When you tell this magnificent advice “Save for a rainy day” to Gen Y and they will look at you like you are a three-headed alien from space.
They don’t understand why you want to save while money is meant to be spent after all. And to them, making purchases by taking up credit is a norm to them.
I don’t know about you but I feel that Gen Y and I have different values in money and finances.
They want to spend everything they have without thinking about the future.
That brings back to my point of this post.
I want to sort of “prevent” J and K from thinking and spending like Gen Y. I want them to curb their desires on spending on unnecessary things that the merchants are dying to sell them.
Honestly, it’s not easy as we are bombarded by hundreds of con-mercials every day.
But somehow it has to be done. And the job lies on the shoulders of the parents.
If you happen to read the headlines of the newspaper in the past week or so, our country is now facing the worst haze in the history that caused by forest/plantation fires from Indonesia.
Due to health reasons, my children’s school has closed for the past three days. J and K have to stay at home.
Since they have “extra time” to kill, I suggested to them to play Cashflow for Kids. Cashflow is a financial game created by best selling author Robert Kiyosaki. And the main objective of the game is to be financially free.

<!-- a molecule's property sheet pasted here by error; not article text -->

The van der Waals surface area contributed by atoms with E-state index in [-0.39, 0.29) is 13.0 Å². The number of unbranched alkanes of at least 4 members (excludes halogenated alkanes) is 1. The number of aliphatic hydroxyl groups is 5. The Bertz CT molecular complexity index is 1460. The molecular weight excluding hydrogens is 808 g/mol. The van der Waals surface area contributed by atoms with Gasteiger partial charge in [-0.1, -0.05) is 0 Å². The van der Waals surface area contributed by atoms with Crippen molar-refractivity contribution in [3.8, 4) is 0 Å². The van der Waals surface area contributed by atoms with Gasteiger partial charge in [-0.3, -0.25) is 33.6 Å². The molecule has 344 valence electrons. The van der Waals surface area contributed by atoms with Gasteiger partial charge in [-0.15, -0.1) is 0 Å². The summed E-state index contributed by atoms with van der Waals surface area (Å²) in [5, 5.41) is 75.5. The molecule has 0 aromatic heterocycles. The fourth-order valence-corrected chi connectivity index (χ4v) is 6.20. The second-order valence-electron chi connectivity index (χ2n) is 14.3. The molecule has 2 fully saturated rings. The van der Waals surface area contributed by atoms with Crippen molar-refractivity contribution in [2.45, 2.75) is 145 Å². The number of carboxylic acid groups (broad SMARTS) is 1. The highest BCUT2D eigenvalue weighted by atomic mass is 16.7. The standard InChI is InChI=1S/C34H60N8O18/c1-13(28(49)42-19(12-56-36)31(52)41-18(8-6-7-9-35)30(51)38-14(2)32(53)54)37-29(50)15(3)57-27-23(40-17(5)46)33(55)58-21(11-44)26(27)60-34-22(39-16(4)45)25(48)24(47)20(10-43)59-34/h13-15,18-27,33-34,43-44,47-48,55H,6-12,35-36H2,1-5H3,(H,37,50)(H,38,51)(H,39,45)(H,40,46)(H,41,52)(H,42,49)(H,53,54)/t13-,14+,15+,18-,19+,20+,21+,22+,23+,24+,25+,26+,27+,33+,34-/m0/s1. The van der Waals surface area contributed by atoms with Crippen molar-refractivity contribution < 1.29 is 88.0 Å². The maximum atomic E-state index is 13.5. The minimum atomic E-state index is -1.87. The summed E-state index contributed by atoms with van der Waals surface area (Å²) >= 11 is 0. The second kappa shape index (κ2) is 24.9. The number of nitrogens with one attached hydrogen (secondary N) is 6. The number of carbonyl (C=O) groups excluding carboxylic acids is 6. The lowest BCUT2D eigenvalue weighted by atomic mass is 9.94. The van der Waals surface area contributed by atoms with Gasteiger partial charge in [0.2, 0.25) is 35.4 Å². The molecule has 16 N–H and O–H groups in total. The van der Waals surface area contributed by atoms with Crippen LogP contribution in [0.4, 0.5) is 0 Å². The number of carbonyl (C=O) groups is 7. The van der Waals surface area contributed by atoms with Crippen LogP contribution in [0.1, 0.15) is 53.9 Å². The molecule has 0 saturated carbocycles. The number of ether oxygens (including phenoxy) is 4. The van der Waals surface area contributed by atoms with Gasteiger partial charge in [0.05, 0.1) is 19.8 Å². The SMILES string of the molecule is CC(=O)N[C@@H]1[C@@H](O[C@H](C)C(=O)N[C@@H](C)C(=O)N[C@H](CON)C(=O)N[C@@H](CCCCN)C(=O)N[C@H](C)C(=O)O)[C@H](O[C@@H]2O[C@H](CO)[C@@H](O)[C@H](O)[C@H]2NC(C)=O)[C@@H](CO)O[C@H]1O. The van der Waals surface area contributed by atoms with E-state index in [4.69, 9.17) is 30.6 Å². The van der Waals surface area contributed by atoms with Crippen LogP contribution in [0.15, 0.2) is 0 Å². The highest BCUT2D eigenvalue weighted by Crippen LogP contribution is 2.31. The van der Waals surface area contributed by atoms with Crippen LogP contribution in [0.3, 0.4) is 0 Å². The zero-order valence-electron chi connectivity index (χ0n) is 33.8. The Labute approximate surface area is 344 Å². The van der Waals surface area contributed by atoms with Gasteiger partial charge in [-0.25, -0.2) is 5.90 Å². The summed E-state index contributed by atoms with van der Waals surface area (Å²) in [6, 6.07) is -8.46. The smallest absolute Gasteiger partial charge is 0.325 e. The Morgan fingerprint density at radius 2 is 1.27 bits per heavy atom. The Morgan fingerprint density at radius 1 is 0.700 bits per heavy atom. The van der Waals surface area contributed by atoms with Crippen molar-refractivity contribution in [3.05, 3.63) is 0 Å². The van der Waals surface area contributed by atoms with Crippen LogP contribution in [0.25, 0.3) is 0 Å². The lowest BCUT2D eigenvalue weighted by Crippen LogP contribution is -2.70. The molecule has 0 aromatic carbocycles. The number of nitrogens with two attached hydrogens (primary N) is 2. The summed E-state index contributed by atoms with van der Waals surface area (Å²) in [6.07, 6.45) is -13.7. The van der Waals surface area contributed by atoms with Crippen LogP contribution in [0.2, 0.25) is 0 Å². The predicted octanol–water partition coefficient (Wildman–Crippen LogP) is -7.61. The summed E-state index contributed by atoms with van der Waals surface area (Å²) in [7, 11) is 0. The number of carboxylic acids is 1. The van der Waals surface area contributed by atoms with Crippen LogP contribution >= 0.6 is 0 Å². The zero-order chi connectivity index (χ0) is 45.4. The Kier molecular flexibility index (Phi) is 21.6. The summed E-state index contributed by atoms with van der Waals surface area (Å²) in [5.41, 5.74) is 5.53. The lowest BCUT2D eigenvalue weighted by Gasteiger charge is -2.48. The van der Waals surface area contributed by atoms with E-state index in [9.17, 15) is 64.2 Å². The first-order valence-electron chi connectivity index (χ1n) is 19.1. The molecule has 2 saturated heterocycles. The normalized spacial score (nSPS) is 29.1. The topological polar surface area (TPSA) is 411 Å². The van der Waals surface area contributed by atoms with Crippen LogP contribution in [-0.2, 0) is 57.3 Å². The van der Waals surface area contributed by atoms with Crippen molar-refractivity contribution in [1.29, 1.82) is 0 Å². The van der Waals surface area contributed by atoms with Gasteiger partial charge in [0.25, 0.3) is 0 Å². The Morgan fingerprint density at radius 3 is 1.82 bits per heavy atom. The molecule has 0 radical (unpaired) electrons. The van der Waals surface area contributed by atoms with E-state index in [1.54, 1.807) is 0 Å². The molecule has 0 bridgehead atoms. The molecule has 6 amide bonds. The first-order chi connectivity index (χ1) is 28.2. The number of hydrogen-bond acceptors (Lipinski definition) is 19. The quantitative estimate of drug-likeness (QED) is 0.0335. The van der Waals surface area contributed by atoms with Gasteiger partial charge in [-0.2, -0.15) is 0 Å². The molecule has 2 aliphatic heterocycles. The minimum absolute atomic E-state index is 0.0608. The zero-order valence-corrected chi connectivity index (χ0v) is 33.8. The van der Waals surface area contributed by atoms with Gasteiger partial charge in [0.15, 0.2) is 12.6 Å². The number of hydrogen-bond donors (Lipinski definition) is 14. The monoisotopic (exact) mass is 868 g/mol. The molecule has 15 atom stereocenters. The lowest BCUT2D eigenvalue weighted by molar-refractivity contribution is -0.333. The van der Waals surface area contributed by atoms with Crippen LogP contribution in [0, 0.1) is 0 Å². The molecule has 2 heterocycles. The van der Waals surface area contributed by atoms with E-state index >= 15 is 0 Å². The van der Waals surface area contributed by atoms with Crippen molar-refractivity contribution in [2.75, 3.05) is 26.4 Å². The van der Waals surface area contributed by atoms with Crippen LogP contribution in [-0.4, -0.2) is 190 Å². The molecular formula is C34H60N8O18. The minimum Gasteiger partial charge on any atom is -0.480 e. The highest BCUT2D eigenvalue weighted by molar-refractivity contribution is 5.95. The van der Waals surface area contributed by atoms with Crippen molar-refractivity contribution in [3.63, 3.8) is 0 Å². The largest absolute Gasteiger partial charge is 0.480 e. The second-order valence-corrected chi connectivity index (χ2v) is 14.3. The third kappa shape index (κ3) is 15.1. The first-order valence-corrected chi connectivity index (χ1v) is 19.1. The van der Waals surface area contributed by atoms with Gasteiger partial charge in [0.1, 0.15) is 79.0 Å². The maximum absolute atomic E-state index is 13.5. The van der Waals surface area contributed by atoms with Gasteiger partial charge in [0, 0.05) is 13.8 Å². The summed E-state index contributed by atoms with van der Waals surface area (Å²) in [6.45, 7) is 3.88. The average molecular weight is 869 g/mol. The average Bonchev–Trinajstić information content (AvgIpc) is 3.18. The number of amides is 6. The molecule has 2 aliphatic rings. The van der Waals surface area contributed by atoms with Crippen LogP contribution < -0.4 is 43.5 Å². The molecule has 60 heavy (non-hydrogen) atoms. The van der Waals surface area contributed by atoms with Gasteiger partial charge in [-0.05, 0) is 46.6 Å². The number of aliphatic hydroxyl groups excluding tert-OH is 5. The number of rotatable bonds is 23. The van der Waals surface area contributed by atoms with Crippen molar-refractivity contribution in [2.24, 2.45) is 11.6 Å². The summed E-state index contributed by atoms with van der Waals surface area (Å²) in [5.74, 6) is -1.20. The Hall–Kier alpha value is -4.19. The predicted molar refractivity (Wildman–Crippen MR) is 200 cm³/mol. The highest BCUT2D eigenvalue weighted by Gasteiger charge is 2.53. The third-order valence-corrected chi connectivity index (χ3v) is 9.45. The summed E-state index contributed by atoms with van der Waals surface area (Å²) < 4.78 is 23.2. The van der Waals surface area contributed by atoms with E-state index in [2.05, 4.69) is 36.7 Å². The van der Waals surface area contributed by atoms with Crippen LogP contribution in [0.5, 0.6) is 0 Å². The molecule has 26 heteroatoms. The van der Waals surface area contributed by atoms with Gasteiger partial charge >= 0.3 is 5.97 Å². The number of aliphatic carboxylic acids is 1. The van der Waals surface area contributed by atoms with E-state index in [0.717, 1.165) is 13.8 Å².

In short, financially free is when your passive income is more than your expenses.
The players have to accumulate assets that generate enough income so that they can reach a level that is called “Cashflow Kid.” Of course, along the way, as in real life, you’ll encounter opportunities and setbacks. The players have to make a decision as to whether to invest in an asset while they play and spend on unexpected expenses called doodads.
At first, I didn’t know how J and K would react to the game. But once they started playing, they couldn’t stop. In one session, they could even play up to 4 hours straight.
It has become very addictive. I don’t mind and it’s a good thing.
Though they are not sure of the terms and their meaning of certain financial words. But they are catching up fast.
The best part is I don’t need to do any extensive teaching and explanation. Slowly but surely, they will learn the gist of the game.
What turned out to be a boring topic has now become an interesting one. All is made possible through playing a board game.
I took them out for late breakfast this morning (after a slight improvement in the haze due to a downpour last night) at a nearby noodle shop.
K asked me out of the blue when he pointed to the man at the counter, “This is not passive income?”
I was shocked and laughed, “It’s not. Unless he hires someone to do it for him.”
You see, you’ll never know how fast children learn. And they can learn serious topics from any means, including games.
Money is a very important topic in parenting. That’s why I dedicated a section for it in “The Nonconformist’s Guide to Parenting.”
To find out more about the book, goto: